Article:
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25th December 2022

Quality Street – shrinkflation trend

If the current trend in packaging size continues, a box of Quality Street could weigh less than 200 grams (7 oz) by 2050.


quality street shrinkflation trend 2050
Credit: Bruno Girin from London, United Kingdom, CC BY-SA 2.0, via Wikimedia Commons


Quality Street has been around since 1936, when Harold Mackintosh began manufacturing the product in Yorkshire, northern England. The company incorporated ground-breaking technology for the time, such as the first twist-wrapping machine to make chocolate affordable to working families.

Since then, the sweets have become famous around the world. Nestlé acquired the brand in 1988, and the tins moved from their historical round design to an octagonal shape. A further rebranding then followed, focused on the iconic colourful sweets and their individual shapes, along with a familiar purple background. Today, Quality Street is one of the world's most recognised and popular chocolate assortments, exported to 70 countries.

In recent years, however, the sweets and their packaging have been affected by a phenomenon known as shrinkflation. According to Wikipedia, this is defined as "the process of items shrinking in size or quantity, while their prices remain the same or increase. The word is a portmanteau of the words shrink and inflation. [...] Shrinkflation allows companies to increase their operating margin and profitability by reducing costs whilst maintaining sales volume, and is often used as an alternative to raising prices in line with inflation."

British newspaper The Sun has quantified this trend over time, by providing both the weights of each tin and the number of sweets they contain, from 2009 until the present day:


quality street shrinkflation trend 2050


We can see a decline of 45% in just 13 years. A box of Quality Street has gone from weighing 1,100 g (39 oz) to only 620 g (22 oz), while the number of sweets in each box has gone from 110 to 62. The company also changed to a new packaging material, introducing plastic tubs in 2013, alongside tins.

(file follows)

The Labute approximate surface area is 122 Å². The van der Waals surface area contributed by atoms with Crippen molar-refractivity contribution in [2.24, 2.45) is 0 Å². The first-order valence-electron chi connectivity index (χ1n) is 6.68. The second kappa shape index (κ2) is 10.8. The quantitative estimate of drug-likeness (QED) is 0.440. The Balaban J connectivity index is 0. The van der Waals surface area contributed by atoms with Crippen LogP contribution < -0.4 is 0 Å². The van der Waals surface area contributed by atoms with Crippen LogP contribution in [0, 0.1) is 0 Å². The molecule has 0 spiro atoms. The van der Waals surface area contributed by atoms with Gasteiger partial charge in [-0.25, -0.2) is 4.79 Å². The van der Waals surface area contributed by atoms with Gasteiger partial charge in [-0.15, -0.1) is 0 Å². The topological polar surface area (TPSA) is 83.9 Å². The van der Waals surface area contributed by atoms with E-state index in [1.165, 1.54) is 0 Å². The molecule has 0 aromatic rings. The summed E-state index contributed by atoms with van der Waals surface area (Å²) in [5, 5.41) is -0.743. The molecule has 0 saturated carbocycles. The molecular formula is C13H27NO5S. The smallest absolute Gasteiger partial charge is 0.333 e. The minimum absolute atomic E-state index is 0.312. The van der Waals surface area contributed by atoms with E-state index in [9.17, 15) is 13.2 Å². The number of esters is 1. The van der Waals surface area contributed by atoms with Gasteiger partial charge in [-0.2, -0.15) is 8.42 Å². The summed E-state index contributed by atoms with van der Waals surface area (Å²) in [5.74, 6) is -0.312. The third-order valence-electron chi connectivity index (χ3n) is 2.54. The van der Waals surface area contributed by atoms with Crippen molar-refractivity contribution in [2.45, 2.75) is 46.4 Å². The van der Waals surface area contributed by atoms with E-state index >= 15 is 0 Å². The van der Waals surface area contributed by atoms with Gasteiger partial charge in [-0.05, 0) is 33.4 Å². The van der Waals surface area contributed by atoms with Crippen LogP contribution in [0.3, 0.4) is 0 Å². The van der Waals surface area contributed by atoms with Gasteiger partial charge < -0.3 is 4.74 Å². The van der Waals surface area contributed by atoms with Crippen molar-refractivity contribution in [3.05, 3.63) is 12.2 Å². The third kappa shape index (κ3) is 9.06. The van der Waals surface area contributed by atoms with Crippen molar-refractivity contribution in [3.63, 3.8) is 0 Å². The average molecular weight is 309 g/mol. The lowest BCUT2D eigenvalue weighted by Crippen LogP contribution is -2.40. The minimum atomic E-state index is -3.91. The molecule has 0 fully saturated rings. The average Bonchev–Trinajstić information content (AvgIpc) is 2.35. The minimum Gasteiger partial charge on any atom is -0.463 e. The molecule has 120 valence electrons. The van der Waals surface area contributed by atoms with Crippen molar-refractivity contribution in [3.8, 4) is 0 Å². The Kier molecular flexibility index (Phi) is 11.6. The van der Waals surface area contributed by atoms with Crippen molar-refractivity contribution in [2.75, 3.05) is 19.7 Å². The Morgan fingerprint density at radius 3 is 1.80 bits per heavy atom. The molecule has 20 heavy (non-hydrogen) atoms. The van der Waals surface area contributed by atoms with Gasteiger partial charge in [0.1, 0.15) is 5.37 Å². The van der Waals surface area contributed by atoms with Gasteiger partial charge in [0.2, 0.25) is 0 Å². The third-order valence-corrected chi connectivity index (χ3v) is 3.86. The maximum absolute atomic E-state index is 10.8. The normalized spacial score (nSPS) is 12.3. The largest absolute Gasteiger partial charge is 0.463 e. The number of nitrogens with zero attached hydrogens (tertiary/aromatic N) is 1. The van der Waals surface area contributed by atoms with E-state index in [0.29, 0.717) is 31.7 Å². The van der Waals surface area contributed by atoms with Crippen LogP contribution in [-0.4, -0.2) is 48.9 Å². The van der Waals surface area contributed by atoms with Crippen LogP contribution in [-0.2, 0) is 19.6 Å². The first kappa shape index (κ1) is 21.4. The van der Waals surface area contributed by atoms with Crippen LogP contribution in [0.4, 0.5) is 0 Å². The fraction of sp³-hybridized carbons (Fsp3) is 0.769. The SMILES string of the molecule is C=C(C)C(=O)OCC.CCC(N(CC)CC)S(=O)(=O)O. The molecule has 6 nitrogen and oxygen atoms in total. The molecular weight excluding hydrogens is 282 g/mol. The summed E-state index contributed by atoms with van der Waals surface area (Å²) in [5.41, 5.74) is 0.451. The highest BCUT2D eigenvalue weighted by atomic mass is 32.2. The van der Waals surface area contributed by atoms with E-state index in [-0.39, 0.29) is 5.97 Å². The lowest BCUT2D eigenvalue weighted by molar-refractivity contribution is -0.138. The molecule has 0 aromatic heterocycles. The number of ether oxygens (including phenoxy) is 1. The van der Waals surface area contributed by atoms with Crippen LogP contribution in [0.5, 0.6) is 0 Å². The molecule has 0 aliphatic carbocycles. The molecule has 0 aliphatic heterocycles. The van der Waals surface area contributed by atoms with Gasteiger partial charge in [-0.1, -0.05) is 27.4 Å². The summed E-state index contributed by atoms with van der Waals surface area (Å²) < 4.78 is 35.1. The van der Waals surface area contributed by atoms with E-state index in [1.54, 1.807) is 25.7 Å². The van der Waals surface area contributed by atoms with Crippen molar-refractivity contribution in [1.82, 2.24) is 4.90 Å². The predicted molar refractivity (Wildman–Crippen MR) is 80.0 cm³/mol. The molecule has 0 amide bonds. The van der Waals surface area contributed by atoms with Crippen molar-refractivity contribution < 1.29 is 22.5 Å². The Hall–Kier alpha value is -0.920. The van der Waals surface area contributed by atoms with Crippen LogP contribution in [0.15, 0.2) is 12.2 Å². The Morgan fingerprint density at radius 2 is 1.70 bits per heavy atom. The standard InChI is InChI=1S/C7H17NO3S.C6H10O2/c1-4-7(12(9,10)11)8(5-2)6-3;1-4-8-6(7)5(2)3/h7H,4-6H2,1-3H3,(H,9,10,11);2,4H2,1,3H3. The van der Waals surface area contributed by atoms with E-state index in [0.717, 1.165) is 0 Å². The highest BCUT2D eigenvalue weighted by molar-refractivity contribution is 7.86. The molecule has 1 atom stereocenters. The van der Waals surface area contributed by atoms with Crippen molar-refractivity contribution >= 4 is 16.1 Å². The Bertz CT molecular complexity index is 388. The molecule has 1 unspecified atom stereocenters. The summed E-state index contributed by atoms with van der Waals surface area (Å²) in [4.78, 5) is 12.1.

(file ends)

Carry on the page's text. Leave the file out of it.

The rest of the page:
The Sun spoke to Martyn James, a consumer expert who explained that the COVID-19 pandemic, war in Ukraine, and high shipping and energy costs had raised prices for manufacturers. But he added: "For years, the industry has been reducing the size and amount of chocolate goods, often saying that they do so to ensure prices remain the same though the size or quantity has reduced. The problem is, this was going on before the events of the last three years. And you can only reduce items so much before people get fed up and stop shopping."

Indeed, if the shrinkflation trend continued, a standard box of Quality Street would decline to just 200 grams (7 oz) and fewer than 20 sweets by 2050 and would vanish entirely not long after that. The latter scenario is clearly absurd, and will never actually happen, but the product's future now looks increasingly uncertain.

The Sun notes that other popular chocolate assortments – including Roses, Cadbury's Heroes, and Celebrations – have also shrunk. But Quality Street has declined by the greatest percentage.

There are clearly more important issues facing the world, and this blog is a somewhat light-hearted examination of a popular Christmas gift. The trends observed in packaging do, however, underscore a more serious point: product values are being reduced by "stealth", an incremental process that is barely noticeable from one year to the next, but is obvious when viewing longer-term trends.

Corporate bodies tend to deflect attention from product shrinkage with "less is more" messaging, such as by claiming health benefits of smaller portions or environmental benefits of less packaging. Ratula Chakraborty, Professor of Business Management at the UK's University of East Anglia, believes that companies should be legally obliged to notify shoppers when pack sizes have been reduced.

Many different product types are undergoing shrinkflation, but chocolate and other confectionery items appear to be particularly affected. Due to environmental and land use changes, chocolate itself is likely to see further price rises in the near future.


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